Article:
Cyberport, a wholly-owned Hong Kong government facility, is a creative digital workspace with more than 800 community members. With an avowed mission to establish itself as a leading global innovation and technology hub, Cyberport is committed to boosting the local economy by nurturing digital industry start-ups and entrepreneurs, driving collaboration in terms of resources and the creation of business opportunities, while accelerating digital adoption through strategic initiatives and partnerships.
Hong Kong’s technology sector also benefits from the R&D activities of various public bodies. In 2006, under the government’s Hong Kong R&D Centre Programme, five centres were established to drive and co-ordinate applied R&D in selected focus areas, as well as to promote the commercialisation of these R&D results and any subsequent technology transfer. The five R&D centres were:
- The Automotive Parts and Accessory Systems R&D Centre
- Hong Kong Research and Development Centre for Information and Communications Technologies
- The Hong Kong Research Institute of Textiles and Apparel
- The Hong Kong R&D Centre for Logistics and Supply Chain Management Enabling Technologies
- The Nano and Advanced Materials Institute Limited
Hong Kong’s technology sector is also engaged in trading in a wide range of high-tech products. In 2016, Hong Kong’s exports of high-tech products amounted to US$264 billion, accounting for 57% of total merchandise exports for that 12-month period.
Electronic products, especially telecommunications equipment, semiconductors and computer items, are Hong Kong’s primary high-tech exports. This is in line with the fact that the electronics sector is Hong Kong’s largest export earner. The Chinese mainland is both the major source and the major destination of Hong Kong’s trade in high-tech products. In 2016, it accounted for 52% of Hong Kong’s imports and 63% of Hong Kong’s exports of high-tech products. These mainland-bound exports are largely industrial inputs, with the majority destined for Guangdong and the mainland’s other major high-tech production sites.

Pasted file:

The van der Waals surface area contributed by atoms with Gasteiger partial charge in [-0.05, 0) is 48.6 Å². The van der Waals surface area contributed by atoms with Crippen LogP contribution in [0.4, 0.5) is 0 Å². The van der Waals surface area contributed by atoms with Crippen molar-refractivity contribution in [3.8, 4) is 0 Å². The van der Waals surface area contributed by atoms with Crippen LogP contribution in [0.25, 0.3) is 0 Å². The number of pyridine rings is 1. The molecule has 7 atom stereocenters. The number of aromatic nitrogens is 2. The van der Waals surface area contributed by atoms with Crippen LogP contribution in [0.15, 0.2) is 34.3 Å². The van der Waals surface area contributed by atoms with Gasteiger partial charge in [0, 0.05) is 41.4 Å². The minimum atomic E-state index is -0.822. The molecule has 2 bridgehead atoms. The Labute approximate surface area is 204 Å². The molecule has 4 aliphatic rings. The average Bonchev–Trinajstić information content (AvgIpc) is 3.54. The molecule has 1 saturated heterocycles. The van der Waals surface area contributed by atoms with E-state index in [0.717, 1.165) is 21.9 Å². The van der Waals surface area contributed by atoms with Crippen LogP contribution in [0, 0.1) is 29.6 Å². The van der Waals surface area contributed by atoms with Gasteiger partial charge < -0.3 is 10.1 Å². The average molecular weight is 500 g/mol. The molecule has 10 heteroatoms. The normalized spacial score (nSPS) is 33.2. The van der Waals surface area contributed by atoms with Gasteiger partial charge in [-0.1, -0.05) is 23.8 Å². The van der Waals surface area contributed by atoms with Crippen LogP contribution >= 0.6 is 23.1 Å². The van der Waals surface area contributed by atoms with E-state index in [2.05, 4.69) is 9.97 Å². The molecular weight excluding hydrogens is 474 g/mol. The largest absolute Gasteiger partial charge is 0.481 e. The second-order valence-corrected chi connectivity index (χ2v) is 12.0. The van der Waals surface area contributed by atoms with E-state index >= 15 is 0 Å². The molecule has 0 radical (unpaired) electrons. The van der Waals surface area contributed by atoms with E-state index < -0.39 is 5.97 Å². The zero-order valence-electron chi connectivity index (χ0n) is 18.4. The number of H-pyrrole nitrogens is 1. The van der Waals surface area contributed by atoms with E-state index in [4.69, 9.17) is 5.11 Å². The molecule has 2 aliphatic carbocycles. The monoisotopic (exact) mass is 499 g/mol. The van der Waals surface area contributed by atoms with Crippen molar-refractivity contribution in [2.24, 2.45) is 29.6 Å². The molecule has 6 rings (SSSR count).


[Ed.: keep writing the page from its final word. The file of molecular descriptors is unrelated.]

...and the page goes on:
Hong Kong’s technology players are also active when it comes to undertaking technology transfers through such avenues as technology licensing, contract services and industry collaborations with their local and foreign counterparts. For instance, the total industry income of the abovementioned five R&D centres derived from licensing/royalty, industry sponsorship and contract services amounted to some HK$150 million during the period 2015-2016.
Technological Co-operation with the Chinese Mainland
In order to foster technological co-operation across the border, Hong Kong’s technology sector has long-established connections with its mainland counterpart. This is of particular significance as the mainland government has resolved to use technological advancement and innovation as its key means of fostering economic development.